Tell us about the MOMMY101 show.

I pitched the idea to Ebru TV a long time ago and we did over a dozen episodes. The show was well-received, I got to work with a lot of children and their mothers. However, at the time, the environment at Ebru TV was not the best so I had to leave. Since then I have been trying to get the episodes back which are mine according to the contract, but all my efforts have been futile. I went back to Ebru to do the Let’s Talk show. I loved working with the amazing ladies on the show, but it didn’t feel right to sit around a table and talk about other people’s lives, so I decided to leave that as well.

What do you enjoy doing when you are not on the screen?

I can be a bit boring sometimes because I don’t like going out of the house unless I have to. When I am not working, I enjoy watching a good movie, I am a mum now, so I am passionate about raising my daughter. I still wish I could become a vet at some point. I love listening to Eminem, he and Tom Hardy are my biggest crushes. If I ever make it to Hollywood, I hope I can get the chance to meet them.

What advice would you give to upcoming actors and actresses?

It is hard to say one thing that will apply to everyone because the world is always changing, and situations are so different. Preparedness would probably be one of the things that is constant for everyone. Every actor should always ensure that they acquire all the tools necessary to prepare themselves for any opportunity that may arise. Doing one show is not enough. Keep learning and pushing for more. Prepare yourself for your destination so that once you get there, you will know exactly what to do.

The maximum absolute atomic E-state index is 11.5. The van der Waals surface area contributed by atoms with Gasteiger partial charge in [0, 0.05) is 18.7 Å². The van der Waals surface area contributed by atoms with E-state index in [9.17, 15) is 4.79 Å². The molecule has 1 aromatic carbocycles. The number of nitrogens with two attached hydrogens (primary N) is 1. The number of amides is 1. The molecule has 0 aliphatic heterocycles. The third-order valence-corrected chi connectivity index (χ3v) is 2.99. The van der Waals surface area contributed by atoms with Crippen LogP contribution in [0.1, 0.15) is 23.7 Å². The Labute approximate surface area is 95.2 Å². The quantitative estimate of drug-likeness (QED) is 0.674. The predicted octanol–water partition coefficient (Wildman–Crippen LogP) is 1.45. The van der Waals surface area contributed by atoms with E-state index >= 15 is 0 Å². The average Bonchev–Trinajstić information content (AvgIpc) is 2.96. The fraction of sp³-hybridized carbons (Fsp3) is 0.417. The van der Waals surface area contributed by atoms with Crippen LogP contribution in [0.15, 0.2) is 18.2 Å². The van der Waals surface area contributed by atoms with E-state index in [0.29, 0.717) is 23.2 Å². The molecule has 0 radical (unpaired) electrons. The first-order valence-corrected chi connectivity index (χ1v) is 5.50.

What projects are you currently working on?

I have some projects that I am scheduled to be working on with a few friends. We want to give the audience fresh and fun content, but all plans have been put on hold because of the threat posed by the Coronavirus. Once things get back to normalcy we will definitely work on the projects and I can’t wait to share them with everyone.

Find Brenda Wairimu on Facebook, Instagram, and Twitter.

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Brian Muchiri is a passionate writer who draws his inspiration from the experiences in his own life and of those around him. He is candid and he seeks to inspire society to be more pro active and vocal about the social issues that affect us. Brian is also actively involved in pushing for awareness and inclusion of people with disabilities through his foundation; Strong Spine.